In a recent decision, the U.S. District Court of Minnesota ruled that a reasonable jury could find that an employer failed to provide a reasonable accommodation to a job applicant with a severe hearing impairment, in violation of the Americans with Disabilities Act of 1990 as amended (pdf) (ADA).
The employer argued that the plaintiff is not protected by the ADA because his severe hearing impairment prevents him from using a workplace radio, which is a requirement of the positions to which he applied. The court disagreed ruling that a jury could find that with a reasonable accommodation, plaintiff could perform two outdoor mining positions to which he applied. The court in large part relied on the fact that the plaintiff had successfully performed similar duties with another employer for nine years without incident. Acknowledging the employer’s concern for the safety of its employees and the need for employees to be able to communicate with each other, the court nonetheless explained that other methods of communication were available and could potentially be used to get plaintiff’s attention i.e. written, hand signals, horns or more technological devices such as text-based devices.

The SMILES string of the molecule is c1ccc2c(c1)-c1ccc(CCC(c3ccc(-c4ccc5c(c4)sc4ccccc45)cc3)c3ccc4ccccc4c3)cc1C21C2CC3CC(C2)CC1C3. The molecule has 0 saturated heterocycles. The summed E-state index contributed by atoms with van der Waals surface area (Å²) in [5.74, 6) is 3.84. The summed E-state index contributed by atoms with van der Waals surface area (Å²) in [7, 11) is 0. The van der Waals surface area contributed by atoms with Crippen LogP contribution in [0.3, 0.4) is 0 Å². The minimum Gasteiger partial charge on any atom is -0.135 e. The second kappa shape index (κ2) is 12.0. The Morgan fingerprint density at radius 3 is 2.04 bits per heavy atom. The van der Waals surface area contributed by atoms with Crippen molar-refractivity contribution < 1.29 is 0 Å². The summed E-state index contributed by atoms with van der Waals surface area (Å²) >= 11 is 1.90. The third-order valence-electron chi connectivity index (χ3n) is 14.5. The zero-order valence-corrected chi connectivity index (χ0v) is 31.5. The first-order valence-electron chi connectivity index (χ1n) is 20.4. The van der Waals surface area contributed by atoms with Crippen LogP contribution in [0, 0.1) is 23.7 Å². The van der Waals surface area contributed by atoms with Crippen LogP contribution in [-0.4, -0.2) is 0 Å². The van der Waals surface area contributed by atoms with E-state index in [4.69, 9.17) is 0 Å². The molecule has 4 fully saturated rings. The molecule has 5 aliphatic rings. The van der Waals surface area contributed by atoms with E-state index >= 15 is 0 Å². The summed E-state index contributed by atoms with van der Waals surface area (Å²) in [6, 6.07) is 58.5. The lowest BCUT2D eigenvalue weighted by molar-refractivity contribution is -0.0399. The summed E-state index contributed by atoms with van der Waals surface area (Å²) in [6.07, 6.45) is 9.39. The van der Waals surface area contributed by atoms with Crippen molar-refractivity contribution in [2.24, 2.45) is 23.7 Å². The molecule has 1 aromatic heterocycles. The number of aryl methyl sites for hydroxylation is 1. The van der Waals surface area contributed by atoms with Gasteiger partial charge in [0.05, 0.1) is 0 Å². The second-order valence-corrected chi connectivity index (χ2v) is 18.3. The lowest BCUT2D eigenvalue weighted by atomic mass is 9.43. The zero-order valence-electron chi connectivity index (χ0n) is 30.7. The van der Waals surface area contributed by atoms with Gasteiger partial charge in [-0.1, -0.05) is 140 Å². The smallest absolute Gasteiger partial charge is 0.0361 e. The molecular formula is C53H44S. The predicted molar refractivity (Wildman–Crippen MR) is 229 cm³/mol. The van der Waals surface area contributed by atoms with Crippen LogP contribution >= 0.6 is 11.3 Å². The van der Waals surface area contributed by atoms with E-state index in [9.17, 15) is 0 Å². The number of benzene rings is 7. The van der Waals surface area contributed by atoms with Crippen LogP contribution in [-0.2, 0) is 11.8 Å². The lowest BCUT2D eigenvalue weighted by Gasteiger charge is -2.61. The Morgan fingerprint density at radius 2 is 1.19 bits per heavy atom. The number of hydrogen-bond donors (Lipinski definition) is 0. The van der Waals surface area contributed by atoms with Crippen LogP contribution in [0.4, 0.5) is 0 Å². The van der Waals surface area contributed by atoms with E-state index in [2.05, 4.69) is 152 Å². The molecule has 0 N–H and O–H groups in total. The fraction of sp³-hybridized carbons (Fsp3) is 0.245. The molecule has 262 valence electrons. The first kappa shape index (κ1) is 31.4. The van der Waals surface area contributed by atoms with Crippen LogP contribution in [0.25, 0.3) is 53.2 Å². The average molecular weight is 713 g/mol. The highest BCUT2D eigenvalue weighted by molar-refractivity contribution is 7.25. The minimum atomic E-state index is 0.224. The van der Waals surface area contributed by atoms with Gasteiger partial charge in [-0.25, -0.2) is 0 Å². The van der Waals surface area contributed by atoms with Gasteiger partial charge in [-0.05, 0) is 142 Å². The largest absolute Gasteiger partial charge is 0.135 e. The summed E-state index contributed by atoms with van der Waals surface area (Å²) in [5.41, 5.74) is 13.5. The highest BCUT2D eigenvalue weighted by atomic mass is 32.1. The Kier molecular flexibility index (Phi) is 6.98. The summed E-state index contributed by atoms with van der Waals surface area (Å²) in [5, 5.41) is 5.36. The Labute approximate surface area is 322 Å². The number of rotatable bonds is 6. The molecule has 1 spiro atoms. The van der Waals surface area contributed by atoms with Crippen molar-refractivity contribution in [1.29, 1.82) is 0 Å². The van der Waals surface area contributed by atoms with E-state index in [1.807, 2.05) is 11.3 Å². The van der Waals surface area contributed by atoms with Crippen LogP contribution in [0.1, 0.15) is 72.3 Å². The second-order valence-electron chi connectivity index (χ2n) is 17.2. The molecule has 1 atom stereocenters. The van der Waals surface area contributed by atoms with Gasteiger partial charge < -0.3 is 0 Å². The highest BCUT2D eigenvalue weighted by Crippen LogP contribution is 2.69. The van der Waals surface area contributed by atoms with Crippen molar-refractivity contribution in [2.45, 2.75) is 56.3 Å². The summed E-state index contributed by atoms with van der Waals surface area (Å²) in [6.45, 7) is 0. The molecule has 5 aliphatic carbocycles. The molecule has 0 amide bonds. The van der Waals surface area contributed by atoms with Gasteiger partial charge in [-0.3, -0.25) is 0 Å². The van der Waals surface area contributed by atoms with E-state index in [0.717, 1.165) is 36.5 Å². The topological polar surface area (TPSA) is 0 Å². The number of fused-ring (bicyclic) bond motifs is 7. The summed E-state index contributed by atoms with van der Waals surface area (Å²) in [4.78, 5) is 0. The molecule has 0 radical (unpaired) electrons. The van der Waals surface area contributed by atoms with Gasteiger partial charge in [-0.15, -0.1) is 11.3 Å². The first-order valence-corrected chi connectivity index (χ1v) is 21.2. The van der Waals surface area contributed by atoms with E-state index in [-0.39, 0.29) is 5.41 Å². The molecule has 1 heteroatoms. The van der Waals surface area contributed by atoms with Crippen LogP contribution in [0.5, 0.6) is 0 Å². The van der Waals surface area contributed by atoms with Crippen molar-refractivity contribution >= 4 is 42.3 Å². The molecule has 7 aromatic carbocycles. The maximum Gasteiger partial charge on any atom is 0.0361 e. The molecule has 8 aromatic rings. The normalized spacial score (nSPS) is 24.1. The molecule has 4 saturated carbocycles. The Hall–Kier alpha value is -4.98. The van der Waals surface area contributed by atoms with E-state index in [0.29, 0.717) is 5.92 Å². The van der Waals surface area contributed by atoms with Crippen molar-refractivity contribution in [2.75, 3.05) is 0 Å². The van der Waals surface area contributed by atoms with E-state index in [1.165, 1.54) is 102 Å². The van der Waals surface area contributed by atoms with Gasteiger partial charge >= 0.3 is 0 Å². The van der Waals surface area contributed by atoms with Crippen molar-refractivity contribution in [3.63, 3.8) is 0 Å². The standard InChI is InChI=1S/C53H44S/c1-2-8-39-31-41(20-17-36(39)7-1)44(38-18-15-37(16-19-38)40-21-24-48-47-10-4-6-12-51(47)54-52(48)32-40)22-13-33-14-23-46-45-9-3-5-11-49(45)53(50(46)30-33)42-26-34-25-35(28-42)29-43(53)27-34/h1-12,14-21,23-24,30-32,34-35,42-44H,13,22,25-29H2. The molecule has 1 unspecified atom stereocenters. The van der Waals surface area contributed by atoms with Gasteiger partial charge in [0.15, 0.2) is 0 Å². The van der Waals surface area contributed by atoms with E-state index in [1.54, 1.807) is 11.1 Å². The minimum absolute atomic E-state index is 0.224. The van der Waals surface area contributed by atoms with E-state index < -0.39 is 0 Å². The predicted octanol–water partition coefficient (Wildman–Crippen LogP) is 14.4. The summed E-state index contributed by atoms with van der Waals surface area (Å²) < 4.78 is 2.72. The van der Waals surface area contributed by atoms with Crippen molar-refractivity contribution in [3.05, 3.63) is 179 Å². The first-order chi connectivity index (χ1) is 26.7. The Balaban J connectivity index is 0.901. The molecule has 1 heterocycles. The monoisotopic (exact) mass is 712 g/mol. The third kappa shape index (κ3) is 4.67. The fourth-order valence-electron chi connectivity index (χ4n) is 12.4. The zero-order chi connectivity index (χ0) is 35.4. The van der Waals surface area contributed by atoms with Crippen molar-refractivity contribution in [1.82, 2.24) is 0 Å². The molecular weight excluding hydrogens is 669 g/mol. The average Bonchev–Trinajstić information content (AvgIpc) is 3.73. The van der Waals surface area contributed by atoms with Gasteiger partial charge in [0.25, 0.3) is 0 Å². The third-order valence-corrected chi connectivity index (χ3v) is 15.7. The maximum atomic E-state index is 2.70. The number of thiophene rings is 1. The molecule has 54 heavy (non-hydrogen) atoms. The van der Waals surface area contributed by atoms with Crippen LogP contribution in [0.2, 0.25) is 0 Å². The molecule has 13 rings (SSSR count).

This case underscores the need for employers to properly train their staff to address disability issues and requests for accommodations, even at the interview stage. It also illustrates that what is reasonable will change as technology advances and is made more readily available to employers. Therefore, employers must engage in a meaningful interactive process and think outside the box. What this means is you must ask questions, including, “What accommodation would allow you to do this job?” Then follow-up based on the response to that question to get a full picture of the employee’s disability as it relates to the job. This will place employers in a better position to evaluate the request and assess their ability to provide a reasonable accommodation. If in the end an employer cannot provide a reasonable accommodation then it will have contemporaneous records of the requested accommodation(s) and the steps taken to provide that accommodation, or prove that the requested accommodation would have caused an undue burden on the company.